I keep hearing people say money is "disappearing" from the system, but it is not. A poster below was helpful in this regard. Monetized objects (houses, CRE) are losing their monetization. But even as that happens, other objects are being monetized in response to this (the vehicles that held those mortgages) by fiat (mark to fantasy), but corralled outside the system, where their value will not be debated.  Intervention like the planet has never seen before. Computers made this level of both mistake and intervention possible. No price discovery, no healing.

I've not thought about the effect of welfare before. Does welfare thin out the value of a dollar? At first blush it seems obvious it would. But I am not confident in this. Being on a seperate "track" and only usable for food...would this drive up food prices only? Or thin out all dollars?

Then again, don't they act like a "commodity" in the underground economy when they are exchanged for cash or other barter items?

We don't know their exchange rate in the underground economy... no published exchange rate... :-)

This looks like an interesting question that gets complicated quick (or I don't have a solid understanding of certain structures firmly in place, yet, to track this one to the next logical place).

Tue, 01/05/2010 - 15:36 | Link to Comment Anonymous
Wed, 01/06/2010 - 02:38 | Link to Comment Anonymous
Thu, 01/07/2010 - 13:48 | Link to Comment Anonymous
Mon, 01/04/2010 - 11:16 | Link to Comment chumbawamba
chumbawamba's picture

You were lost but then you found yourself :)

This financial stuff is easy.  But like any language, knowing the vocabulary is 90% of the game.

In the second scenario, the money of the original selling price is still in the system.

But why should the house be necessarily devalued?  If the price has gone down and the bank repos the house then yes, they "lost" money.  And the buyer lost their down payment and all the payments they made on the loan (which the bank got).  But that money or (wealth) is still out there in the system.  It might be circulating as currency (inflation) or being stored as wealth (deflation).

This is the stuff that inflation and deflation are made of.  Hyperinflation is a whole different bask of eggs.

I am Chumbawamba.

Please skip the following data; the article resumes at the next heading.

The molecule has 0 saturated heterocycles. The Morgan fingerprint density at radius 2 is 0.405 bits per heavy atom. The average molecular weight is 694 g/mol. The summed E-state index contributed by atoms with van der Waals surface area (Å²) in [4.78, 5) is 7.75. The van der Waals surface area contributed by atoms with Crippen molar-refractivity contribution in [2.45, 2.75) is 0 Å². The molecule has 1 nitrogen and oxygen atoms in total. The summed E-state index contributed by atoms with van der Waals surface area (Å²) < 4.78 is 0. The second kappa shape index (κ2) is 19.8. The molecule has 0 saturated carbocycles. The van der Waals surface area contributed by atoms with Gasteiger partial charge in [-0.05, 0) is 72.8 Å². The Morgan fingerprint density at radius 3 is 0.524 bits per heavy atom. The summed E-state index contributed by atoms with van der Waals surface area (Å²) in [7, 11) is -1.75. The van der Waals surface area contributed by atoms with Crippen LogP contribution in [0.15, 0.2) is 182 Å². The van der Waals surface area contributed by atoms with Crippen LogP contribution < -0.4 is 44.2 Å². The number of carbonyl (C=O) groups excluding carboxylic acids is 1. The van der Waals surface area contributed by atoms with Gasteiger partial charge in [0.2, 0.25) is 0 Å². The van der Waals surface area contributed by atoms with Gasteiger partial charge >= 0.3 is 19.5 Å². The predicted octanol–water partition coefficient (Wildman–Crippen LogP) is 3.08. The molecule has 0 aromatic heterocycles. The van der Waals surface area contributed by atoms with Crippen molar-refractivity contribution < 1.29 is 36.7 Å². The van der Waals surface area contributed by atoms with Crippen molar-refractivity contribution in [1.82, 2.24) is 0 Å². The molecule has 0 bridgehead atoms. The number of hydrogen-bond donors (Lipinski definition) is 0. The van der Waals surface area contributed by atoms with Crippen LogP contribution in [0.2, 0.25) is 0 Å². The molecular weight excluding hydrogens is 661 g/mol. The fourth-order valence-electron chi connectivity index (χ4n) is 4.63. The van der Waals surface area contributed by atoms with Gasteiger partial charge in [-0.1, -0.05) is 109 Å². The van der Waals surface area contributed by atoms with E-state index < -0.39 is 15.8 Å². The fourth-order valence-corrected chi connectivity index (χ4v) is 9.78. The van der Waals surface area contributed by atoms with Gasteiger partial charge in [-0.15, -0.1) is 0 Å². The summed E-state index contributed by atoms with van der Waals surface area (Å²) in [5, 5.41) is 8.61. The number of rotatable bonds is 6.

Mon, 01/04/2010 - 13:58 | Link to Comment bruiserND
bruiserND's picture

"counting/claiming of money THAT NEVER WAS REALLY THERE."

You are mostly correct on this excellent post.

There was an attempt to monetize real-estate.It worked for a while creating temporary wealth based on a universally acceped paradigm that the collatteral would always  go up or at least not go down.

Things changed, not only did realestate go down and destroy the monetization game but it took the system with it.

Time to adapt or die.


As I've been saying for 15 months , sheer evil has deliberately destroyed America.,+Michael+Dell,+Steven+Mnuchin&spell=1
Mon, 01/04/2010 - 18:18 | Link to Comment MsCreant
MsCreant's picture

The concept that real estate was monetized helps with the flow of money traffic as I try to map it in my head.

Your One West link has me speechless.

IndyMac is a Zombie that won't die because the mad banksters keep reanimating it.

That word you used, deliberate...when enough people figure this out (IF)...

How can I discover something new that makes me speechless every day?

Why I just visit ZeroHedge of course!

Thanks for your post (and the validation too!).

Wed, 01/06/2010 - 02:22 | Link to Comment Anonymous
Sun, 01/03/2010 - 20:50 | Link to Comment Rusty_Shackleford
Rusty_Shackleford's picture

If the person who took out the HELOC put the money in an account, and then decided to use it to now pay off the HELOC, yes, it would then "disappear". 

However, this NEVER happened.  Every HELOC that was taken out was then SPENT in the economy buying PS3's, iPhones, etc. 


It's out there.

Sun, 01/03/2010 - 20:37 | Link to Comment Rusty_Shackleford
Rusty_Shackleford's picture

Not to pile on, but what would getting gold through a metal detector have to do with anything?


If you can't figure out a way to secure and transport your gold you suffer from a real lack of imagination.




Mon, 01/04/2010 - 02:25 | Link to Comment Anonymous
Mon, 01/04/2010 - 11:17 | Link to Comment chumbawamba
chumbawamba's picture

Not yet at least.

But what about this gold not setting off airport metal detectors thing?  Source?

I am Chumbawamba.

Mon, 01/04/2010 - 12:46 | Link to Comment trav777
trav777's picture

I walked through the last metal detector, in a high-security airport, one of the ones most likely to be the "victim of a terrorist attack" with 5 krugerrands in my pocket, one on a chain around my neck and a gold Rolex daydate with the President band and did not hear a beep.

Cash is a talk about paper gold, wtf is cash, paper paper?

Do you HONESTLY think they cannot seize your eDollars, dude?  WTF is cash other than electronic paper?  And wtf is paper other than something that could be revalued with the stroke on a pen.  Your FRNs can be rendered utterly worthless at any time.


Mon, 01/04/2010 - 16:07 | Link to Comment sethstorm
sethstorm's picture

That problem can be fixed.

Tue, 01/05/2010 - 19:47 | Link to Comment Anonymous
Mon, 01/04/2010 - 17:03 | Link to Comment Anonymous